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Dietary intake and nutritional adequacy prior to conception and during pregnancy: a follow-up study in the north of Portugal.
Public Health Nutr 2009; 12(7):922-31PH

Abstract

OBJECTIVE

To assess maternal diet and nutritional adequacy prior to conception and during pregnancy.

DESIGN

Follow-up of a cohort of pregnant women with collection of questionnaire data throughout pregnancy and after delivery.

SETTING

Antenatal clinics at two public hospitals in Porto, Portugal.

SUBJECTS

Two hundred and forty-nine pregnant women who reported a gestational age below 13 weeks at the time they attended their first antenatal visit.

RESULTS

Intakes of energy and macronutrients were within recommended levels for most women. Pregnancy was accompanied by increases in the dietary intake of vitamins A and E, riboflavin, folate, Ca and Mg, but declines in the intake of alcohol and caffeine. The micronutrients with higher inadequacy prevalences prior to pregnancy were vitamin E (83%), folate (58%) and Mg (19%). These three micronutrients, together with Fe, were also those with the highest inadequacy prevalences during pregnancy (91%, 88%, 73% and 21%, respectively, for folate, Fe, vitamin E and Mg). Ninety-seven per cent of the women reported taking supplements of folic acid during the first trimester, but the median gestational age at initiation was 6.5 (interquartile range 5, 9) weeks. Self-reported prevalences of Fe and Mg supplementation were high, and increased throughout pregnancy.

CONCLUSION

The study identified low dietary intakes of vitamin E, folate and Mg both in the preconceptional period and during pregnancy, and low intake of Fe during pregnancy only. The low dietary intake of folate and the late initiation of supplementation indicate that current national guidelines are unlikely to be effective in preventing neural tube defects.

Authors+Show Affiliations

Department of Hygiene and Epidemiology, University of Porto Medical School, Alameda Prof. Hernâni Monteiro, 4200-319 Porto, Portugal. ecbpinto@med.up.ptNo affiliation info availableNo affiliation info available

Pub Type(s)

Journal Article
Research Support, Non-U.S. Gov't

Language

eng

PubMed ID

18752697

Citation

Pinto, Elisabete, et al. "Dietary Intake and Nutritional Adequacy Prior to Conception and During Pregnancy: a Follow-up Study in the North of Portugal." Public Health Nutrition, vol. 12, no. 7, 2009, pp. 922-31.
Pinto E, Barros H, dos Santos Silva I. Dietary intake and nutritional adequacy prior to conception and during pregnancy: a follow-up study in the north of Portugal. Public Health Nutr. 2009;12(7):922-31.
Pinto, E., Barros, H., & dos Santos Silva, I. (2009). Dietary intake and nutritional adequacy prior to conception and during pregnancy: a follow-up study in the north of Portugal. Public Health Nutrition, 12(7), pp. 922-31. doi:10.1017/S1368980008003595.
Pinto E, Barros H, dos Santos Silva I. Dietary Intake and Nutritional Adequacy Prior to Conception and During Pregnancy: a Follow-up Study in the North of Portugal. Public Health Nutr. 2009;12(7):922-31. PubMed PMID: 18752697.
* Article titles in AMA citation format should be in sentence-case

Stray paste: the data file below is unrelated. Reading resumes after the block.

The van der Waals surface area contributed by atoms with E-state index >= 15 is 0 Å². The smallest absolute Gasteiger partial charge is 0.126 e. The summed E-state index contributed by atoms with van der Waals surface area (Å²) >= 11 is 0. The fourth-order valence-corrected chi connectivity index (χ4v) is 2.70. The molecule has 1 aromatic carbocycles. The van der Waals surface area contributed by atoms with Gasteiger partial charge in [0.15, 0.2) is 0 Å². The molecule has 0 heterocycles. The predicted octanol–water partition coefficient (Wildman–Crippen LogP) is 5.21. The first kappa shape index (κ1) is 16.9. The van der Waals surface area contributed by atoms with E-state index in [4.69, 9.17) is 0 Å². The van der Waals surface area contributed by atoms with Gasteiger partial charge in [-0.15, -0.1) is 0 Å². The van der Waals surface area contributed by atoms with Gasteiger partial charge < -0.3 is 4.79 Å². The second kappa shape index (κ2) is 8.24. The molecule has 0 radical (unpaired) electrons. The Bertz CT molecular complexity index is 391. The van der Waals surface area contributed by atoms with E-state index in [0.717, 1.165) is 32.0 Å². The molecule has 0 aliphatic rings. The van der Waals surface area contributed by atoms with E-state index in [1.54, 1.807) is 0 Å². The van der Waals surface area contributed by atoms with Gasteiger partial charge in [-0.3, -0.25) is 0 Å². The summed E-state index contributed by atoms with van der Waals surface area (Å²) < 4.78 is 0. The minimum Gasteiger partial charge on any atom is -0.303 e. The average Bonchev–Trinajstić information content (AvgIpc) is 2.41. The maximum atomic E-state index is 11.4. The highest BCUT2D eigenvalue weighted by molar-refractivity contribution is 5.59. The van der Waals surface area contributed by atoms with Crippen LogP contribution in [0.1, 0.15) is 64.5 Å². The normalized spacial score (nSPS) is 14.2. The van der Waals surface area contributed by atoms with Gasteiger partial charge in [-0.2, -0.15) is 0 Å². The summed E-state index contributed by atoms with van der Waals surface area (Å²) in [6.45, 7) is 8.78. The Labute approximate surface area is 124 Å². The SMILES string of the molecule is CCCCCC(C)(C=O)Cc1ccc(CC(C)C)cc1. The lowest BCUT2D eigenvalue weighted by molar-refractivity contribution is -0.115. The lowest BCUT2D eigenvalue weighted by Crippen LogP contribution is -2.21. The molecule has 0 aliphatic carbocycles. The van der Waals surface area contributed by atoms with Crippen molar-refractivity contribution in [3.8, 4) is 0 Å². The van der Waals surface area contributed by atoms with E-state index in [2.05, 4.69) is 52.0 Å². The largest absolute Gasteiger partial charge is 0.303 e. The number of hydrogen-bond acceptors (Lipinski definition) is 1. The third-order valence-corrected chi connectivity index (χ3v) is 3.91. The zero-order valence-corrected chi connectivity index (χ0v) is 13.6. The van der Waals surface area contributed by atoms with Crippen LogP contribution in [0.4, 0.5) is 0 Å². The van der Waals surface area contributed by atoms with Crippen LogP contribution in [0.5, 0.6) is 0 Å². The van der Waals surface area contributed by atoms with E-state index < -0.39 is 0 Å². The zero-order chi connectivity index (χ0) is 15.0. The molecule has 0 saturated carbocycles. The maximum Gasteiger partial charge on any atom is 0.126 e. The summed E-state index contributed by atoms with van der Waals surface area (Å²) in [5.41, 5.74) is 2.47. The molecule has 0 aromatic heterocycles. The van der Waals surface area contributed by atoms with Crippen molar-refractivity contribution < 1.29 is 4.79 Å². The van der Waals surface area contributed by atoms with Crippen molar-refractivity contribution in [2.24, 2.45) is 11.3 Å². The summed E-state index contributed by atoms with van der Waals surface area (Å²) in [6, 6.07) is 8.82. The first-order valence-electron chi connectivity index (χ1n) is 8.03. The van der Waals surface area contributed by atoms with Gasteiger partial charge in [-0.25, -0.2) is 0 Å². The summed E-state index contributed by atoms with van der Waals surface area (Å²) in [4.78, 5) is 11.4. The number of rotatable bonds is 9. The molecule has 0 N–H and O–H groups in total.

TY - JOUR T1 - Dietary intake and nutritional adequacy prior to conception and during pregnancy: a follow-up study in the north of Portugal. AU - Pinto,Elisabete, AU - Barros,Henrique, AU - dos Santos Silva,Isabel, Y1 - 2008/08/27/ PY - 2008/8/30/pubmed PY - 2009/7/25/medline PY - 2008/8/30/entrez SP - 922 EP - 31 JF - Public health nutrition JO - Public Health Nutr VL - 12 IS - 7 N2 - OBJECTIVE: To assess maternal diet and nutritional adequacy prior to conception and during pregnancy. DESIGN: Follow-up of a cohort of pregnant women with collection of questionnaire data throughout pregnancy and after delivery. SETTING: Antenatal clinics at two public hospitals in Porto, Portugal. SUBJECTS: Two hundred and forty-nine pregnant women who reported a gestational age below 13 weeks at the time they attended their first antenatal visit. RESULTS: Intakes of energy and macronutrients were within recommended levels for most women. Pregnancy was accompanied by increases in the dietary intake of vitamins A and E, riboflavin, folate, Ca and Mg, but declines in the intake of alcohol and caffeine. The micronutrients with higher inadequacy prevalences prior to pregnancy were vitamin E (83%), folate (58%) and Mg (19%). These three micronutrients, together with Fe, were also those with the highest inadequacy prevalences during pregnancy (91%, 88%, 73% and 21%, respectively, for folate, Fe, vitamin E and Mg). Ninety-seven per cent of the women reported taking supplements of folic acid during the first trimester, but the median gestational age at initiation was 6.5 (interquartile range 5, 9) weeks. Self-reported prevalences of Fe and Mg supplementation were high, and increased throughout pregnancy. CONCLUSION: The study identified low dietary intakes of vitamin E, folate and Mg both in the preconceptional period and during pregnancy, and low intake of Fe during pregnancy only. The low dietary intake of folate and the late initiation of supplementation indicate that current national guidelines are unlikely to be effective in preventing neural tube defects. SN - 1475-2727 UR - https://www.unboundmedicine.com/medline/citation/18752697/Dietary_intake_and_nutritional_adequacy_prior_to_conception_and_during_pregnancy:_a_follow_up_study_in_the_north_of_Portugal_ L2 - https://www.cambridge.org/core/product/identifier/S1368980008003595/type/journal_article DB - PRIME DP - Unbound Medicine ER -